Entertainment » Theatre

Playwright Yussef El Guindi brings explosive political drama to Philly

by Lewis Whittington
EDGE Media Network Contributor
Friday Mar 12, 2010

Sedition, loyalty and betrayal are just some of the themes of Yussef El Guindi politically explosive drama Language Rooms, in its premiere at the Wilma Theatre. Earlier this week El Guindi bounded into the Wilma's lobby before a preview to explain that even though the play deals with government interrogations and images of humiliation, he doesn't avoid comic elements that the grim realities present.

"It's a dark humor," he explained. "It's from the absurdities... we live with that arise from some of these political and bureaucratic decisions that I try to convey in this play."

His mix of international discourse and emotional identity, post 9/11, packs a dramatic punch in the gut, at the same time plot twists play with your head.

El Guindi, a British playwright who has been living in this country for 25 years, is sensitive to Arab and Muslim relations and how they have played out in Western countries. He explains that he takes a long time to write his play, which is evident in the craft he displays in his character-driven dialogue that is visceral, poetic and scabrous.

Philadelphians were introduced to El Guindi's challenging style in his comedy Jihad Jones and the Kalashnikov Babes, which had a successful run at InterAct Theater last year. It dealt with Arab-American relations irreverently and challenged cultural taboos. As part of their commitment to political and socially relevant theater, the Wilma creative team (led by Artistic Director Blank Zizka) contacted El Guindi about doing a play; coincidently he had completed Language Rooms about a year before.

"I've noticed during previews that people don't know, in certain spots, if it is all right to laugh," explains El Guindi. Tentative reactions is something he experienced in his other plays as well, particularly Back of the Throat, which he said was very politically provocative when it opened in the middle of the Bush years; but as time went on, its controversy subsided.

Among numerous hot topics, Language Rooms is about US policies on prisoner interrogation. El Guindi explains it takes place "in one of these so called black sites where prisoners are brought to be interrogated and while it is not about that specifically, it's more about questions of identity, fitting in and immigration."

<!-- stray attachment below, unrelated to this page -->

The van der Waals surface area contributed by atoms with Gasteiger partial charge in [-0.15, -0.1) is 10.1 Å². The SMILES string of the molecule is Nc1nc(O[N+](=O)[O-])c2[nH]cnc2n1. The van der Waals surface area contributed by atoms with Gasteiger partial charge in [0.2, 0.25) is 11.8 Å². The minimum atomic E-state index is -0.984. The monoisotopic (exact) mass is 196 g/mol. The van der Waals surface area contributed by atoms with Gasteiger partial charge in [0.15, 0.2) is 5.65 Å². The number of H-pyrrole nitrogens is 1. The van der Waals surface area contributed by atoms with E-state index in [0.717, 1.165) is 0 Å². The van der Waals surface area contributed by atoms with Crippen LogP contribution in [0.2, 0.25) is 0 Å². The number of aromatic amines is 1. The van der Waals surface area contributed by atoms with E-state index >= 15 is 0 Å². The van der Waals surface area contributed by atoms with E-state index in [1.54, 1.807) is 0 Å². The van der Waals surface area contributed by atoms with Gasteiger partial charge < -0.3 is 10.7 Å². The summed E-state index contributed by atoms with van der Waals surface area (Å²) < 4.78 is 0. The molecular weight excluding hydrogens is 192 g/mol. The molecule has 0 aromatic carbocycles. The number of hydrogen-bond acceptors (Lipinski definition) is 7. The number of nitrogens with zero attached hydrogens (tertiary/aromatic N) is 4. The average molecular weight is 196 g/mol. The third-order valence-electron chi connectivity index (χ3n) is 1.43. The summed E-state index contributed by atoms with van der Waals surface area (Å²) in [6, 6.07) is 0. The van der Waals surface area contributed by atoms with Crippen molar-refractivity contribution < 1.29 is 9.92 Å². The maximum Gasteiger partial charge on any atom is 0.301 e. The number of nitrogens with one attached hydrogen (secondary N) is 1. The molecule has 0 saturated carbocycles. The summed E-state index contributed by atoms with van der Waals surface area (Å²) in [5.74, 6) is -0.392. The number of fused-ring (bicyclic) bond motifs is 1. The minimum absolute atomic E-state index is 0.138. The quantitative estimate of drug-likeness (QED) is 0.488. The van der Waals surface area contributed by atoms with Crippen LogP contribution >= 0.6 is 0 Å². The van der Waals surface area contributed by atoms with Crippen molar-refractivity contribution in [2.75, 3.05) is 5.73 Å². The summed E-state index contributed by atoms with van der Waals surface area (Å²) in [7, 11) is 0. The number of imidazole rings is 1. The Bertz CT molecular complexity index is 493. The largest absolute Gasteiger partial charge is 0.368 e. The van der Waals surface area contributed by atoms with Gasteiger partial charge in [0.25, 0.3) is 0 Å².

In his narrative El Guindi circles these spiky issues like a steel-eyed matador who doesn't miss a kill. "To start off with Arabs and Muslims, it is already kind of a divisive subject. Given negative press and all that has happened. Add the torture and interrogation... it is tangentially about all of these subjects.

"Given the subject matter, there aren't that many fair depictions of Arabs or Muslims anyway... and when they are depicted it is in a negative light. When there is a play or a movie, (the writer) carries the burden of trying to set the record straight...

"The request from the Arab and Muslim communities, rightly, is to please counter those stereotypes. I believe I do that by presenting three-dimensional characters. This problem of carrying the burden will stop once there are more plays and you see the whole spectrum."

Illuminating that spectrum in Language Rooms is an multi-media production design, Zizka's direction and tore de force lead performances by Sevan Greene as the Arab-American interrogator, Ahmed and Nassar Faris as the interrogatee, Samir.

Language Rooms continues through April 4, 2010 at the Wilma Theater, 265 South Broad Street. Philadelphia, PA. For more information visit the Wilma Theater website.


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